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The Women (1939)

Not Rated | | Comedy, Drama | 1 September 1939 (USA)
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A study of the lives and romantic entanglements of various interconnected women.

Director:

Writers:

(from the play by) (as Clare Boothe), (screen play) | 1 more credit »
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1 win. See more awards »

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Cast

Cast overview, first billed only:
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Phyllis Povah ...
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Lucile Watson ...
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Virginia Grey ...
Pat
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Muriel Hutchison ...
Jane
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Florence Nash ...
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Storyline

Wealthy Mary Haines is unaware her husband is having an affair with shopgirl Crystal Allen. Sylvia Fowler and Edith Potter discover this from a manicurist and arrange for Mary to hear the gossip. On the train taking her to a Reno divorce Mary meets the Countess and Miriam (in an affair with Fowler's husband). While they are at Lucy's dude ranch, Fowler arrives for her own divorce and the Countess meets fifth husband-to-be Buck. Back in New York, Mary's ex is now unhappily married to Crystal who is already in an affair with Buck. When Sylvia lets this story slip at an exclusive nightclub, Crystal brags of her plans for a still wealthier marriage, only to find the Countess is the source of all Buck's money. Crystal must return to the perfume counter and Mary runs back to her husband. Written by Ed Stephan <stephan@cc.wwu.edu>

Plot Summary | Plot Synopsis

Taglines:

It's all about men! See more »

Genres:

Comedy | Drama

Certificate:

Not Rated | See all certifications »

Parents Guide:

 »
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Details

Country:

Language:

|

Release Date:

1 September 1939 (USA)  »

Also Known As:

Mujeres  »

Box Office

Budget:

$1,688,000 (estimated)
 »

Company Credits

Production Co:

 »
Show detailed on  »

Technical Specs

Runtime:

Sound Mix:

(Western Electric Sound System)

Color:

| (Technicolor) (one sequence)

Aspect Ratio:

1.37 : 1
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Did You Know?

Trivia

During production, MGM's publicity department couldn't peddle its usual stories about romance on the set to the press with an all-female cast, so they played up the angle of dueling divas and feuds on the set instead. Even though George Cukor publicly defended his cast against rumors of turmoil, audiences still relished the concocted drama and were eager to see if any claws would be visible in the finished film. "When one deals with stars," Cukor said according to Emanuel Levy's 1994 book "George Cukor: Master of Elegance", "he is dealing with intelligent people. If they weren't intelligent, they wouldn't have arrived at the star pinnacle. Stars understand the business. They have learned that a show of temper gets them nothing, save perhaps a salary suspension or at least a headache." See more »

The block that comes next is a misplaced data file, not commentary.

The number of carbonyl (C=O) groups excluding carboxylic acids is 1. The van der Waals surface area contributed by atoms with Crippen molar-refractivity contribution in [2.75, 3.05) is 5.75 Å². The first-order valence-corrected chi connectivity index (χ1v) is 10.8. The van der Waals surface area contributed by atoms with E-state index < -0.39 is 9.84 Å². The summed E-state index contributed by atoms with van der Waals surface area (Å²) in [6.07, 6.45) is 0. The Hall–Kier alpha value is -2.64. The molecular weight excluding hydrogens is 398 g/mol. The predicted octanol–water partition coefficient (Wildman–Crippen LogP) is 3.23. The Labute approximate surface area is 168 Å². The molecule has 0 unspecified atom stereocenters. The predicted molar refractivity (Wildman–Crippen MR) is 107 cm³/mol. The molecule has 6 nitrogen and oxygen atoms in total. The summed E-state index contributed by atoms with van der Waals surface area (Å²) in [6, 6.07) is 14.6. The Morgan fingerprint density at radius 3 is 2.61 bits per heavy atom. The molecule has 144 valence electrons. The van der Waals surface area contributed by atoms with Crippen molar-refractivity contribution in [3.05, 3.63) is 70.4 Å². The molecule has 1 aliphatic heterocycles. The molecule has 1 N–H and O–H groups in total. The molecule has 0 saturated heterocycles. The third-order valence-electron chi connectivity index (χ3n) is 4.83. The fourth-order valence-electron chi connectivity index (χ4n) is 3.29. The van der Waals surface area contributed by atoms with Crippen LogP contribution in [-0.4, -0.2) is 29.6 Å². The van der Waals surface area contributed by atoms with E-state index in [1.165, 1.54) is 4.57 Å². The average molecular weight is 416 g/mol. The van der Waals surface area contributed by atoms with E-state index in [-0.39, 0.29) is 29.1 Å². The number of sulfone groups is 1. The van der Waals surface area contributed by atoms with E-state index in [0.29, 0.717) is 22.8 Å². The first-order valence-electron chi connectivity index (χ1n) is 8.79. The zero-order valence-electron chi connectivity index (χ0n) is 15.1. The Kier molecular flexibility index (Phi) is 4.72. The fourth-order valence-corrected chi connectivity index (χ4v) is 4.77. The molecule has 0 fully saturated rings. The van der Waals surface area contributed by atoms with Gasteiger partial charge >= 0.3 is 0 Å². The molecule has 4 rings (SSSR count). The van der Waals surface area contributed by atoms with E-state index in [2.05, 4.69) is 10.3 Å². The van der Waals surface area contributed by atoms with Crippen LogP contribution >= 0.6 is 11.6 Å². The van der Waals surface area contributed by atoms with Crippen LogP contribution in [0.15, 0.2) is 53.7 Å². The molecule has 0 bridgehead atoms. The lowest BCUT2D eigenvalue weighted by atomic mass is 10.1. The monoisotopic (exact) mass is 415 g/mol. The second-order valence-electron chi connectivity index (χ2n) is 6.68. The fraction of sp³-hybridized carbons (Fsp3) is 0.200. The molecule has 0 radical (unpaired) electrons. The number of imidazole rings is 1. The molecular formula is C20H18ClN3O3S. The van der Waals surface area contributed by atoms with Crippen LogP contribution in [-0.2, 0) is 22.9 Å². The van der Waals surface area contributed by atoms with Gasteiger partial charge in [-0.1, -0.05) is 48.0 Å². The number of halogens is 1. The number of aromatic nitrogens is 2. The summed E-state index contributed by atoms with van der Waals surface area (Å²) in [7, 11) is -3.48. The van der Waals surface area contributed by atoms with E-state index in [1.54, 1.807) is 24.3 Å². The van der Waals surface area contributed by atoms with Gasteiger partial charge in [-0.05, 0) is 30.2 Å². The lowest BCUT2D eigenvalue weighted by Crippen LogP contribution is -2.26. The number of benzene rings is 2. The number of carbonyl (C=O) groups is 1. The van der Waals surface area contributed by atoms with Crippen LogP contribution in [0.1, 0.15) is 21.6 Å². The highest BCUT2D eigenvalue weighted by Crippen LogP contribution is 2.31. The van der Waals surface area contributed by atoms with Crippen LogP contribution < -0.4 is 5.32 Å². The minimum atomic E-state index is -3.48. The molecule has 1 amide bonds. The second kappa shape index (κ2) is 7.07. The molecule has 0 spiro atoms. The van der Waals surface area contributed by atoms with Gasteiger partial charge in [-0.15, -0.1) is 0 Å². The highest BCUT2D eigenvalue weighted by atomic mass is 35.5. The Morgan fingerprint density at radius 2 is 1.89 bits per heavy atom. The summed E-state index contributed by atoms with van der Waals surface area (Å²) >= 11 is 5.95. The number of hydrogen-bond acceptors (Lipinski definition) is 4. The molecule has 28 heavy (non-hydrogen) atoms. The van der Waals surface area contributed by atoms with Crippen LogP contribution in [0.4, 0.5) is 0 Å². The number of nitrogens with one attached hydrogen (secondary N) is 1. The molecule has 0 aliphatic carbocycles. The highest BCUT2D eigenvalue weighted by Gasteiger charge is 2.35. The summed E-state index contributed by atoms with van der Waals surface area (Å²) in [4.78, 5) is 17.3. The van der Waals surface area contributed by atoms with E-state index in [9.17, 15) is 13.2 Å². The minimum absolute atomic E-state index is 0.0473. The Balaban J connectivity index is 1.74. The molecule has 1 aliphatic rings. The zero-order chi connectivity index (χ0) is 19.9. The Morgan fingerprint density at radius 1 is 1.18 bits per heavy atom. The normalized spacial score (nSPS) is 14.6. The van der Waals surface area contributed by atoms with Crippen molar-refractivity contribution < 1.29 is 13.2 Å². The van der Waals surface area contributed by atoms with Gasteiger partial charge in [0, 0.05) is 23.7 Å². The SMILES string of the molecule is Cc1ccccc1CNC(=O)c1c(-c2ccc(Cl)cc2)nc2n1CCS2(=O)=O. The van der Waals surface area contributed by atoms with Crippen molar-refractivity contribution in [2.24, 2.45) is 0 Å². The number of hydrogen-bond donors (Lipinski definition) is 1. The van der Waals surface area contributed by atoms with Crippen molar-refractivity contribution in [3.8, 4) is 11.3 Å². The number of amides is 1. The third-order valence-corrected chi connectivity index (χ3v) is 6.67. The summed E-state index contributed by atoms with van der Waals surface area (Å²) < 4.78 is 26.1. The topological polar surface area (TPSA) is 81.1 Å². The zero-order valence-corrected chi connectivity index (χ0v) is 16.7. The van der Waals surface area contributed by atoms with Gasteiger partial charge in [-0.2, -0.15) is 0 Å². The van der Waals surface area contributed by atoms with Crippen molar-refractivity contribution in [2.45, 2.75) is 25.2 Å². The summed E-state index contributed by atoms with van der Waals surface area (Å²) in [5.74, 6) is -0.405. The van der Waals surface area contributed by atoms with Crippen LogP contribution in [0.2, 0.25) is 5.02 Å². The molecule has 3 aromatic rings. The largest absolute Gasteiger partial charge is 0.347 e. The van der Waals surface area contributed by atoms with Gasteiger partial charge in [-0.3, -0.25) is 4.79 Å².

Goofs

At the Reno ranch, Countess DeLave exclaims "I've always put my faith in love. Still... I have had four divorces." However, earlier on the train, she had explained that her first husband left her a widow (and left her all his money) and she had only divorced the following three. See more »

Quotes

Countess DeLave: I never got a sou out of anybody except my first husband, Mr. Strauss. Oh he said the most touching thing in his will, I remember every word of it... He said "To my beloved wife Flora, I leave all my estate... To be administered by executors because she is an A-1 schlemiel."
[Sarcastically]
Countess DeLave: Isn't that sweet?
See more »

Crazy Credits

In the opening credits, before the photo images of the actresses are shown, their characters are revealed by images of various animals. See more »

Connections

Remade as The Women (2008) See more »

Soundtracks

Forevermore
(1939) (uncredited)
Music by Edward Ward
Lyrics by Chet Forrest and Bob Wright
Played at the end and sung by an offscreen chorus
See more »

Frequently Asked Questions

See more (Spoiler Alert!) »

User Reviews

 
Divinely Funny

I just saw this film for the first time a few months ago. I laughed harder than I remember laughing at anything made in the last twenty years. The Women is brilliantly written, brilliantly acted, and a whole lot of fun! Norma Shearer is such a sympathetic Mrs. Haines, and the "Jungle red" scene had me in laughing fits. I just could not stop the video for anything. Rosalind Russell was so funny! I thought the scene in the exercise room was absolutely hysterical. I've always been a fan of the demeure Joan Fontaine of Rebecca, and I was surprised to see her here, though not surprised that she played the lamb! This film is such a delight. I think anyone of any age would enjoy it.


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So many great lines... joanne7115
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